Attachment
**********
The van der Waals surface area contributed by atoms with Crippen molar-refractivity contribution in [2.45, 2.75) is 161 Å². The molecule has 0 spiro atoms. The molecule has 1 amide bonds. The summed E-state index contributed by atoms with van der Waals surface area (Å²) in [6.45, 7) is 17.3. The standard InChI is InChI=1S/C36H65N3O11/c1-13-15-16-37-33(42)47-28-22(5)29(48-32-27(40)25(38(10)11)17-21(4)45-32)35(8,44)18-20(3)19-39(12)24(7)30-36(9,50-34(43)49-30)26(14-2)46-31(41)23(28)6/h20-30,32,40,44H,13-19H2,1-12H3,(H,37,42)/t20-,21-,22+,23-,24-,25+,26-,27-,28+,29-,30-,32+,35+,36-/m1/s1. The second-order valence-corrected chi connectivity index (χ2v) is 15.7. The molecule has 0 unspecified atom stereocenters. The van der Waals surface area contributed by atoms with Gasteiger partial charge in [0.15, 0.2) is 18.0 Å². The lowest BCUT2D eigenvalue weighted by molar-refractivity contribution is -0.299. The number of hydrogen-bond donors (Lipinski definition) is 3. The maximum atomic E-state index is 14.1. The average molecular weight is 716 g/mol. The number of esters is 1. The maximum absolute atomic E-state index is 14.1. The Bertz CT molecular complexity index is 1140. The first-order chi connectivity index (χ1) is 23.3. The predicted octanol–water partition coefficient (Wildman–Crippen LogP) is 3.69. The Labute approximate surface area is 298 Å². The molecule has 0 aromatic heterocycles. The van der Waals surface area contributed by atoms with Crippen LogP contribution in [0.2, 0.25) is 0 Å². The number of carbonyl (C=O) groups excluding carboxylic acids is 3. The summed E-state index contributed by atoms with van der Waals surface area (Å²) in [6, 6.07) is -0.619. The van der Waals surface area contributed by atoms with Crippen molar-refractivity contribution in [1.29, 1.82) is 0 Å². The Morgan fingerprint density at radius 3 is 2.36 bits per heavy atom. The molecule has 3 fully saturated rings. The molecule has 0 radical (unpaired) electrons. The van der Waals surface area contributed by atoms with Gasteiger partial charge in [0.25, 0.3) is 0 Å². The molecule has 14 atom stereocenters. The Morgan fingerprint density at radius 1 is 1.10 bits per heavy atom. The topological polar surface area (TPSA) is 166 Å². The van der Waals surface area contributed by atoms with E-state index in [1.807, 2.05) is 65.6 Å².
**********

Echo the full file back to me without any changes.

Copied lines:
The van der Waals surface area contributed by atoms with Crippen molar-refractivity contribution in [2.45, 2.75) is 161 Å². The molecule has 0 spiro atoms. The molecule has 1 amide bonds. The summed E-state index contributed by atoms with van der Waals surface area (Å²) in [6.45, 7) is 17.3. The standard InChI is InChI=1S/C36H65N3O11/c1-13-15-16-37-33(42)47-28-22(5)29(48-32-27(40)25(38(10)11)17-21(4)45-32)35(8,44)18-20(3)19-39(12)24(7)30-36(9,50-34(43)49-30)26(14-2)46-31(41)23(28)6/h20-30,32,40,44H,13-19H2,1-12H3,(H,37,42)/t20-,21-,22+,23-,24-,25+,26-,27-,28+,29-,30-,32+,35+,36-/m1/s1. The second-order valence-corrected chi connectivity index (χ2v) is 15.7. The molecule has 0 unspecified atom stereocenters. The van der Waals surface area contributed by atoms with Gasteiger partial charge in [0.15, 0.2) is 18.0 Å². The lowest BCUT2D eigenvalue weighted by molar-refractivity contribution is -0.299. The number of hydrogen-bond donors (Lipinski definition) is 3. The maximum atomic E-state index is 14.1. The average molecular weight is 716 g/mol. The number of esters is 1. The maximum absolute atomic E-state index is 14.1. The Bertz CT molecular complexity index is 1140. The first-order chi connectivity index (χ1) is 23.3. The predicted octanol–water partition coefficient (Wildman–Crippen LogP) is 3.69. The Labute approximate surface area is 298 Å². The molecule has 0 aromatic heterocycles. The van der Waals surface area contributed by atoms with Crippen LogP contribution in [0.2, 0.25) is 0 Å². The number of carbonyl (C=O) groups excluding carboxylic acids is 3. The summed E-state index contributed by atoms with van der Waals surface area (Å²) in [6, 6.07) is -0.619. The van der Waals surface area contributed by atoms with Crippen molar-refractivity contribution in [1.29, 1.82) is 0 Å². The Morgan fingerprint density at radius 3 is 2.36 bits per heavy atom. The molecule has 3 fully saturated rings. The molecule has 0 radical (unpaired) electrons. The van der Waals surface area contributed by atoms with Gasteiger partial charge in [0.25, 0.3) is 0 Å². The molecule has 14 atom stereocenters. The Morgan fingerprint density at radius 1 is 1.10 bits per heavy atom. The topological polar surface area (TPSA) is 166 Å². The van der Waals surface area contributed by atoms with E-state index in [1.807, 2.05) is 65.6 Å².